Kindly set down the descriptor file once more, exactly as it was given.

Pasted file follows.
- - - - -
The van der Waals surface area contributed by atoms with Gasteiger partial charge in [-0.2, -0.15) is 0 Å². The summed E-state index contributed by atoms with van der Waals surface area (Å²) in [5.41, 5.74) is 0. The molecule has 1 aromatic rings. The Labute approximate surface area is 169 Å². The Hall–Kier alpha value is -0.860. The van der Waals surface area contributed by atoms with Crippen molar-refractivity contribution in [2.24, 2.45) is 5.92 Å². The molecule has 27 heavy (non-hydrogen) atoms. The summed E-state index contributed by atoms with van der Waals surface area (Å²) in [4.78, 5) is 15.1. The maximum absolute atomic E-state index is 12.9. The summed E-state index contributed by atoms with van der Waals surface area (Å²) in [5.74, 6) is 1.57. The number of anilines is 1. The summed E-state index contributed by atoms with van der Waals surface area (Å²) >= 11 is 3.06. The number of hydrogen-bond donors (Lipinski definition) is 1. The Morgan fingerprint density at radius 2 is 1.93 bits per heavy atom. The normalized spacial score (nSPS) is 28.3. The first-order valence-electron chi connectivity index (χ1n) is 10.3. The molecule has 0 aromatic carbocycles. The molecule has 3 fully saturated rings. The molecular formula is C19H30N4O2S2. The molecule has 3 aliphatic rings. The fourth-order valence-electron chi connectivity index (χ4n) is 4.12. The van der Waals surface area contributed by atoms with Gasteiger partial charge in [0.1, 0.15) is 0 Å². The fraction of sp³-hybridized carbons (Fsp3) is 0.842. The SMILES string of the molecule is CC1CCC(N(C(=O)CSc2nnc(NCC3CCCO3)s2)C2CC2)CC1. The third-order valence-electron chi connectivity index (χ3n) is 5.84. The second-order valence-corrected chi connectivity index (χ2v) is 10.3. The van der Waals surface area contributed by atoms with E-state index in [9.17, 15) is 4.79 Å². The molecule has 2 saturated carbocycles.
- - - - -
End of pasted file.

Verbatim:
The van der Waals surface area contributed by atoms with Gasteiger partial charge in [-0.2, -0.15) is 0 Å². The summed E-state index contributed by atoms with van der Waals surface area (Å²) in [5.41, 5.74) is 0. The molecule has 1 aromatic rings. The Labute approximate surface area is 169 Å². The Hall–Kier alpha value is -0.860. The van der Waals surface area contributed by atoms with Crippen molar-refractivity contribution in [2.24, 2.45) is 5.92 Å². The molecule has 27 heavy (non-hydrogen) atoms. The summed E-state index contributed by atoms with van der Waals surface area (Å²) in [4.78, 5) is 15.1. The maximum absolute atomic E-state index is 12.9. The summed E-state index contributed by atoms with van der Waals surface area (Å²) in [5.74, 6) is 1.57. The number of anilines is 1. The summed E-state index contributed by atoms with van der Waals surface area (Å²) >= 11 is 3.06. The number of hydrogen-bond donors (Lipinski definition) is 1. The Morgan fingerprint density at radius 2 is 1.93 bits per heavy atom. The normalized spacial score (nSPS) is 28.3. The first-order valence-electron chi connectivity index (χ1n) is 10.3. The molecule has 0 aromatic carbocycles. The molecule has 3 fully saturated rings. The molecular formula is C19H30N4O2S2. The molecule has 3 aliphatic rings. The fourth-order valence-electron chi connectivity index (χ4n) is 4.12. The van der Waals surface area contributed by atoms with Gasteiger partial charge in [0.1, 0.15) is 0 Å². The fraction of sp³-hybridized carbons (Fsp3) is 0.842. The SMILES string of the molecule is CC1CCC(N(C(=O)CSc2nnc(NCC3CCCO3)s2)C2CC2)CC1. The third-order valence-electron chi connectivity index (χ3n) is 5.84. The second-order valence-corrected chi connectivity index (χ2v) is 10.3. The van der Waals surface area contributed by atoms with E-state index in [9.17, 15) is 4.79 Å². The molecule has 2 saturated carbocycles.